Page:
Prepare for a 'long road'
Catalonia's ousted leader Carles Puigdemont yesterday accepted the snap election called by Spain's central government when it took control of the region to block its push for independence.
Puigdemont, speaking at a news conference in Brussels, also said he was not seeking asylum in Belgium after Spain's state prosecutor recommended charges for rebellion and sedition be brought against him. He would return to Catalonia when given "guarantees" by the Spanish government, he said.
Puigdemont's announcement that he would accept the regional election on Dec 21 signalled that the Madrid government had for now at least gained the upper hand in the protracted struggle over Catalonia, a wealthy northeastern region that already had considerable autonomy.
Resistance to Madrid's imposition of direct control on Catalonia failed to materialise at the start of the week and the secessionist leadership is in disarray.
"I ask the Catalan people to prepare for a long road. Democracy will be the foundation of our victory," Puigdemont said in Brussels, where he showed up after dropping out of sight over the weekend.
The Spanish government has said Puigdemont was welcome to take his chances and stand in the election, called by Rajoy as a way to resolve the stand-off.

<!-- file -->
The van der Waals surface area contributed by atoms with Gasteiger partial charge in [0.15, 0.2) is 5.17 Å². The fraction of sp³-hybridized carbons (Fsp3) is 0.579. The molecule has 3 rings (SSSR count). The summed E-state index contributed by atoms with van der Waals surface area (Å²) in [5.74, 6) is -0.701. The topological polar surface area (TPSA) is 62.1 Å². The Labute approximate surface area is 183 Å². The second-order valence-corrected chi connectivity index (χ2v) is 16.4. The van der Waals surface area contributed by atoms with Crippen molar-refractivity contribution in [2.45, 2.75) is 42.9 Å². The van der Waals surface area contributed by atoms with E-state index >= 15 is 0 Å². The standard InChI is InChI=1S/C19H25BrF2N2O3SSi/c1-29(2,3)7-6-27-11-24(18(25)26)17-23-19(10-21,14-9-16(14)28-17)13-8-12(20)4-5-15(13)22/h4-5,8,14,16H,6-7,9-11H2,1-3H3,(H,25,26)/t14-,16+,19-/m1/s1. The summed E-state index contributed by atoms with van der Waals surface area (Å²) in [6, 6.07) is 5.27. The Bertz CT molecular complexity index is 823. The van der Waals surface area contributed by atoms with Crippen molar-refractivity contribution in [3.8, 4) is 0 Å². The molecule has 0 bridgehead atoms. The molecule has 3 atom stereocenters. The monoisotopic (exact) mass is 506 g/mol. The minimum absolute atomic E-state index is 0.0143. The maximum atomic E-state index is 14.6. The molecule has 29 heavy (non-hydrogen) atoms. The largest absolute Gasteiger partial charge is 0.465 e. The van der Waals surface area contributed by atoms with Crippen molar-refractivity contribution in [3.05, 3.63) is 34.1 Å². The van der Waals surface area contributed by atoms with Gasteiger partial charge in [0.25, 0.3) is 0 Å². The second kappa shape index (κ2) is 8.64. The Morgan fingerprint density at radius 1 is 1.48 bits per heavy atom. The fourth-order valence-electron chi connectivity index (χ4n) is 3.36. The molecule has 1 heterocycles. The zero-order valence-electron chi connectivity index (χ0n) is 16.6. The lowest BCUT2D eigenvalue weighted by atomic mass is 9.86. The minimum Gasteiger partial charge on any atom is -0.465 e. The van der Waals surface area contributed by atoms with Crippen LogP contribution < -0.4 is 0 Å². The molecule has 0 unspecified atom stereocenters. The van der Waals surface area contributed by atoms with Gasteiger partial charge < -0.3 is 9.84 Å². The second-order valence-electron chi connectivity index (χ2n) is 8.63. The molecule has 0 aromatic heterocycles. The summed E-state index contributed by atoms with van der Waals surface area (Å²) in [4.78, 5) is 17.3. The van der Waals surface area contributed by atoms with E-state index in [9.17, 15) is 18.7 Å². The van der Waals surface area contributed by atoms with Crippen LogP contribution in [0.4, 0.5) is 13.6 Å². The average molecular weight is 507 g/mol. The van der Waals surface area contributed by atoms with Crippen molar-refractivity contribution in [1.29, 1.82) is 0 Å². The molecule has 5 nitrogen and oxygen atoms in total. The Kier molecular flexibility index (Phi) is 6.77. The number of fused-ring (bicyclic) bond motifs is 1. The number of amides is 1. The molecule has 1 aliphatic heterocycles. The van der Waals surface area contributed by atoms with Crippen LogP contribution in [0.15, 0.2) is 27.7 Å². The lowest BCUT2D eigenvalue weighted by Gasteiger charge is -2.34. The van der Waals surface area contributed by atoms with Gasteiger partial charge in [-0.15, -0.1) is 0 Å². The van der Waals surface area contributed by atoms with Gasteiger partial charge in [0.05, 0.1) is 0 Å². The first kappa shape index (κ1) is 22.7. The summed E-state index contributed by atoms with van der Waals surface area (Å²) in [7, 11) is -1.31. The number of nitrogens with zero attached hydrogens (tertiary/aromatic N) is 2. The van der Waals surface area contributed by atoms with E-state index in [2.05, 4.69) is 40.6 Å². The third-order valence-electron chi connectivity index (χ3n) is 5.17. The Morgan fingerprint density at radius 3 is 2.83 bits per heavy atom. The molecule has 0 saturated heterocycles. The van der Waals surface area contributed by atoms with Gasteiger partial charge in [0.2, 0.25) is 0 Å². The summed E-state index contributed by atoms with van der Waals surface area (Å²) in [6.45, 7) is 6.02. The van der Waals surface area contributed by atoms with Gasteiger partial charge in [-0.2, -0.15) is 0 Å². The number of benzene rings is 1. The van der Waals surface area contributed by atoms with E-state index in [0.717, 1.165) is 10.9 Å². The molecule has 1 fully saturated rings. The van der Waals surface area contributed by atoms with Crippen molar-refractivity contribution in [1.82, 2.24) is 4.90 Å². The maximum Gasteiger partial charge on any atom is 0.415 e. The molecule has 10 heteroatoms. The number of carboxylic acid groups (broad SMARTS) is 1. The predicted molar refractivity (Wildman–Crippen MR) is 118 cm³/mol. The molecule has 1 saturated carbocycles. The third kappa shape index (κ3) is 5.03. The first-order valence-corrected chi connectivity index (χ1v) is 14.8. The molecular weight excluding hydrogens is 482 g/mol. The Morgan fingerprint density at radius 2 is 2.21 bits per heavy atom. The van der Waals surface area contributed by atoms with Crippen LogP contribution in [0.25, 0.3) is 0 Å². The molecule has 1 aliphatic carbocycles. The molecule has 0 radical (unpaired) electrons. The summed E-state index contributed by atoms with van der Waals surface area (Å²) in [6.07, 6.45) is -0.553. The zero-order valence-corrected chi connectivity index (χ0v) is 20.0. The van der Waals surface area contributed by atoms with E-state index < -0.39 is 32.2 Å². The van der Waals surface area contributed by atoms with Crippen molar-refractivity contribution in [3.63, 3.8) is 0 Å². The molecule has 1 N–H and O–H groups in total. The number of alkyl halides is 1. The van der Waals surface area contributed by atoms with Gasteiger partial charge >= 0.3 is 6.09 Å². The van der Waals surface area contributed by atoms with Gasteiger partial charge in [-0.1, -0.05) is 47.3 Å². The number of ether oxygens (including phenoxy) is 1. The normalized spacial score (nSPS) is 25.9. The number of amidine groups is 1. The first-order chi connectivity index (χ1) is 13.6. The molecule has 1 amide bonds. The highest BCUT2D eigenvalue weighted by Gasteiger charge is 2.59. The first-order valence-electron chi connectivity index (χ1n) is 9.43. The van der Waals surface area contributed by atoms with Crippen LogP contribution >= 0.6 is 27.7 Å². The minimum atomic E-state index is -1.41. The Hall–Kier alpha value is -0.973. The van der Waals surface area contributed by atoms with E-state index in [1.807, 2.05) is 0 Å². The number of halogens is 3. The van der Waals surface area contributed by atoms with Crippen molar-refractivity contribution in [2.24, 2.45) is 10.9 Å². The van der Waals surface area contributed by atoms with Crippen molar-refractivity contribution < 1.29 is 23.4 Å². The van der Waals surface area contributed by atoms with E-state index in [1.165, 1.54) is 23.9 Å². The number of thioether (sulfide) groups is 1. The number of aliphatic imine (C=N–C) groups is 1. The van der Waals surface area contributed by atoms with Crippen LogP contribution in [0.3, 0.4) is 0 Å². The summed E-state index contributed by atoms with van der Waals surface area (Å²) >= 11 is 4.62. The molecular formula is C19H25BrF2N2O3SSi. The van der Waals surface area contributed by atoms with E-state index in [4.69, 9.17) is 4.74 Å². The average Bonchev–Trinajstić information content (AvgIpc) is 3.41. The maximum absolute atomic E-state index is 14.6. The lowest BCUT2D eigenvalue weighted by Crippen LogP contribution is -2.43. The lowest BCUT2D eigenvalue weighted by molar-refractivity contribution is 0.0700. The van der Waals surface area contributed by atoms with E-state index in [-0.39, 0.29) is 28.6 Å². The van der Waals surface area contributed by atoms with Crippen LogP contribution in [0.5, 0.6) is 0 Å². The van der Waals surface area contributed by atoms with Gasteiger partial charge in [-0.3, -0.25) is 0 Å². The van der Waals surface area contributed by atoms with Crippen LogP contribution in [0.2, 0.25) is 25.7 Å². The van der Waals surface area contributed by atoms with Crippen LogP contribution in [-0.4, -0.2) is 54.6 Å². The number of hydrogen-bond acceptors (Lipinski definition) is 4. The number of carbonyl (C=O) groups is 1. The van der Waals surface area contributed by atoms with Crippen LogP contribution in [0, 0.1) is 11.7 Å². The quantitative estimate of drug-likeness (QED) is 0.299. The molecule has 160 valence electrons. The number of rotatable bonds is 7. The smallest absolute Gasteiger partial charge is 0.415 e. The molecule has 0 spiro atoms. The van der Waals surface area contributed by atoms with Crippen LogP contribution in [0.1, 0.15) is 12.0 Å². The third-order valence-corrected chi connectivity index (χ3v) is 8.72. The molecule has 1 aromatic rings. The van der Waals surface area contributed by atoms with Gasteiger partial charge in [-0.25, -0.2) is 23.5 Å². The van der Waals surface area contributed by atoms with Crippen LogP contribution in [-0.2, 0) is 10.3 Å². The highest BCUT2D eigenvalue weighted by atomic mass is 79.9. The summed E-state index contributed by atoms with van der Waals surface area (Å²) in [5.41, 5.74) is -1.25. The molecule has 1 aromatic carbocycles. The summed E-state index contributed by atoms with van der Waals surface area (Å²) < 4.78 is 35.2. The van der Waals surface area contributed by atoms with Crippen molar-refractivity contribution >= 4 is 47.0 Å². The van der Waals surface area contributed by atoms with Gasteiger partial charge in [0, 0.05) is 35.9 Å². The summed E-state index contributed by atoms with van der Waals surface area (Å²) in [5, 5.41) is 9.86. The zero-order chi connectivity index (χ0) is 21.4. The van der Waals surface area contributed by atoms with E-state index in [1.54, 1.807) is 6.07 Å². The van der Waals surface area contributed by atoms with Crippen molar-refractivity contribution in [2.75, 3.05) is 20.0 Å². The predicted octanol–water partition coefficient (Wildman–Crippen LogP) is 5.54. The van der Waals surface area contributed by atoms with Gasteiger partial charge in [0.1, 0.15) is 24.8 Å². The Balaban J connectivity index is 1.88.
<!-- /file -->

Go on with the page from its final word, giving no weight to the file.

The Supreme Court also began processing rebellion charges against Catalan parliament speaker Carme Forcadell and senior leaders yesterday.
European nations including Britain, Germany and France have backed Rajoy and rejected an independent Catalan state, although some have called for dialogue between the opposing sides.
Puigdemont, Vice President Oriol Junqueras and other Catalan leaders had said previously they would not accept their dismissal. But their respective parties, PdeCat and Esquerra Republicana de Catalunya, said on Monday they would take part in the election, a tacit acceptance of direct rule from Madrid.
Two opinion polls showed support for independence may have started to wane. A Sigma Dos survey published in El Mundo showed 33.5 percent of Catalans were in favour of independence, while a Metroscopia poll published by El Pais put that number at 29 percent. That compared with 41.1 percent in July, according to an official survey carried out by the Catalan government.